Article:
Volkswagen Workers Vote to Unionize in a First as a Foreign-Owned Auto Plant

Workers at a Volkswagen plant in Chattanooga, Tennessee just voted overwhelmingly to join the United Automobile Workers (UAW) union. This marks a first for workers at a foreign-owned auto plant in the southern region of the United States, which has historically had a weak union presence.

Last Friday, Volkswagen workers voted 2,628 to 985 to join the UAW after witnessing the impact of the union’s momentous strike this past autumn. As we previously wrote, in December 2023, the UAW announced it was launching the largest union-drive campaign in modern history, targeting 35 non-union plants of 13 automakers including Volkswagen, Mercedes, Tesla, BMW, Toyota, Nissan and Hyundai.

While Volkswagen claimed it was neutral regarding the decision of workers, the UAW had filed a union-busting lawsuit against the company in December 2023. As we previously wrote, Volkswagen confiscated UAW flyers in breakrooms and forced workers to listen to anti-union presentations.

Southern politicians were outspoken about their opposition to forming a union, including the Republican governor of Tennessee, Bill Lee, who fear-mongered by claiming a union would “jeopardize jobs.”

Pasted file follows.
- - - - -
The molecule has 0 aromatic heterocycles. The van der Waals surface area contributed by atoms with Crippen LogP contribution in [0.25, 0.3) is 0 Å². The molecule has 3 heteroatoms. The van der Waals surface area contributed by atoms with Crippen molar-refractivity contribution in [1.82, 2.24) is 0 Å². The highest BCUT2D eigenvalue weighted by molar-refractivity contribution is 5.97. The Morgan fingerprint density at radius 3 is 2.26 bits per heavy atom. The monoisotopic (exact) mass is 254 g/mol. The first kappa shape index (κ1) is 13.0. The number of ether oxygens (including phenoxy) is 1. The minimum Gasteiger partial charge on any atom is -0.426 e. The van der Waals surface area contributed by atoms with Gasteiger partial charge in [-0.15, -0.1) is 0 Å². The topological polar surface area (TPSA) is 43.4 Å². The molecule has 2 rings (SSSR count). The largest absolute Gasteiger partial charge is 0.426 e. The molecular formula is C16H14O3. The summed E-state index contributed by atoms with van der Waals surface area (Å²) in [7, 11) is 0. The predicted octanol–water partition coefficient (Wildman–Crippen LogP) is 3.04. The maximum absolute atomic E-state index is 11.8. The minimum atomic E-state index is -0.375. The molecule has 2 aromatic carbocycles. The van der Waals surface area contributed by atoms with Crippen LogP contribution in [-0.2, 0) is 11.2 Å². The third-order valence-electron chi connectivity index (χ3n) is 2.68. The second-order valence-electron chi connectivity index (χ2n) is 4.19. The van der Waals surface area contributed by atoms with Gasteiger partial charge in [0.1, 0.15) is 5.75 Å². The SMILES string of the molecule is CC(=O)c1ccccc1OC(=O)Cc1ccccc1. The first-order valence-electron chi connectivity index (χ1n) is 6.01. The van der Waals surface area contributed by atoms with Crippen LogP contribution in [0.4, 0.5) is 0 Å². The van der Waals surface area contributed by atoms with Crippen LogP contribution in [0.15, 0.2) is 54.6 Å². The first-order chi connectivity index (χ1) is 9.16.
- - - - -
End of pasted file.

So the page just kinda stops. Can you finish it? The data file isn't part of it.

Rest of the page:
Joe Biden was quick to exploit the opportunity to seem pro-labor, writing in a press release: “Let me be clear to the Republican governors that tried to undermine this vote: there is nothing to fear from American workers using their voice and their legal right to form a union if they so choose.” This comes less than two years after Biden himself blocked the right of US railroad workers to strike.

The UAW has so far been militant in its campaign to unify the working class, but its president, Shawn Fain, has been cozying up with Biden despite criticizing the president in the past. Time will tell which direction the leadership goes, but one thing is for certain: workers are waking up to the power they have and momentum is on their side.



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